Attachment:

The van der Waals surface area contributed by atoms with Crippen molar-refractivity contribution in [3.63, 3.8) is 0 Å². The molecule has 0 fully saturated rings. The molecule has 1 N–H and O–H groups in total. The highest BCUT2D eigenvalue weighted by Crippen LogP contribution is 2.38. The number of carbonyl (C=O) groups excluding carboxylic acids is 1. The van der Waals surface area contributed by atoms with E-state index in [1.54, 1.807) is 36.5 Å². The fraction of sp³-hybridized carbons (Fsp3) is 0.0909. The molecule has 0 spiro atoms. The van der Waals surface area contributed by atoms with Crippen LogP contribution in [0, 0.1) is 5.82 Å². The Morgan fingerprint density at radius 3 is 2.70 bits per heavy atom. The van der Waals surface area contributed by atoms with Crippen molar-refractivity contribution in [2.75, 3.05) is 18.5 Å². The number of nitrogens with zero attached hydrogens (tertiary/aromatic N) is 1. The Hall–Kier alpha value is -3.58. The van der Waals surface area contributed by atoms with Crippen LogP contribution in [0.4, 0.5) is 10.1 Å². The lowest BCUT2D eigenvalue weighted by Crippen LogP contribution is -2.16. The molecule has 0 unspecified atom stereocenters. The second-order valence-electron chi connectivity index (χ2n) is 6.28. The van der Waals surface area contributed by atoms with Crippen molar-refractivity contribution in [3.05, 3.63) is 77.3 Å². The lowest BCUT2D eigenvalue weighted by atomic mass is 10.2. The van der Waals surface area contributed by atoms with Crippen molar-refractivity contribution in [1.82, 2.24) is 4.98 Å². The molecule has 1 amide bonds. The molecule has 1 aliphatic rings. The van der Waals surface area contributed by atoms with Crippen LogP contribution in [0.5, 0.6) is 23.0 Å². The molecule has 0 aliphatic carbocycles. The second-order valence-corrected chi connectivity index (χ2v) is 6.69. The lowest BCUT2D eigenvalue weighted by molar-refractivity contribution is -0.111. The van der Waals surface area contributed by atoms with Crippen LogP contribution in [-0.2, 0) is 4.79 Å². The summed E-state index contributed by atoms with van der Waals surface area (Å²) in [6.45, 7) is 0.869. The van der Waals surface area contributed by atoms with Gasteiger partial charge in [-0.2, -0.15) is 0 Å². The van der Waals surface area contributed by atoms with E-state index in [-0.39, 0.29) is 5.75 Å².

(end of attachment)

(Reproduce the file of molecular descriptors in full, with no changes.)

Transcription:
The van der Waals surface area contributed by atoms with Crippen molar-refractivity contribution in [3.63, 3.8) is 0 Å². The molecule has 0 fully saturated rings. The molecule has 1 N–H and O–H groups in total. The highest BCUT2D eigenvalue weighted by Crippen LogP contribution is 2.38. The number of carbonyl (C=O) groups excluding carboxylic acids is 1. The van der Waals surface area contributed by atoms with E-state index in [1.54, 1.807) is 36.5 Å². The fraction of sp³-hybridized carbons (Fsp3) is 0.0909. The molecule has 0 spiro atoms. The van der Waals surface area contributed by atoms with Crippen LogP contribution in [0, 0.1) is 5.82 Å². The Morgan fingerprint density at radius 3 is 2.70 bits per heavy atom. The van der Waals surface area contributed by atoms with Crippen molar-refractivity contribution in [2.75, 3.05) is 18.5 Å². The number of nitrogens with zero attached hydrogens (tertiary/aromatic N) is 1. The Hall–Kier alpha value is -3.58. The van der Waals surface area contributed by atoms with Crippen LogP contribution in [0.4, 0.5) is 10.1 Å². The lowest BCUT2D eigenvalue weighted by Crippen LogP contribution is -2.16. The molecule has 0 unspecified atom stereocenters. The second-order valence-electron chi connectivity index (χ2n) is 6.28. The van der Waals surface area contributed by atoms with Crippen molar-refractivity contribution in [3.05, 3.63) is 77.3 Å². The lowest BCUT2D eigenvalue weighted by atomic mass is 10.2. The van der Waals surface area contributed by atoms with Crippen molar-refractivity contribution in [1.82, 2.24) is 4.98 Å². The molecule has 1 amide bonds. The molecule has 1 aliphatic rings. The van der Waals surface area contributed by atoms with Crippen LogP contribution in [0.5, 0.6) is 23.0 Å². The molecule has 0 aliphatic carbocycles. The second-order valence-corrected chi connectivity index (χ2v) is 6.69. The lowest BCUT2D eigenvalue weighted by molar-refractivity contribution is -0.111. The van der Waals surface area contributed by atoms with Crippen LogP contribution in [-0.2, 0) is 4.79 Å². The summed E-state index contributed by atoms with van der Waals surface area (Å²) in [6.45, 7) is 0.869. The van der Waals surface area contributed by atoms with Gasteiger partial charge in [-0.2, -0.15) is 0 Å². The van der Waals surface area contributed by atoms with E-state index in [-0.39, 0.29) is 5.75 Å².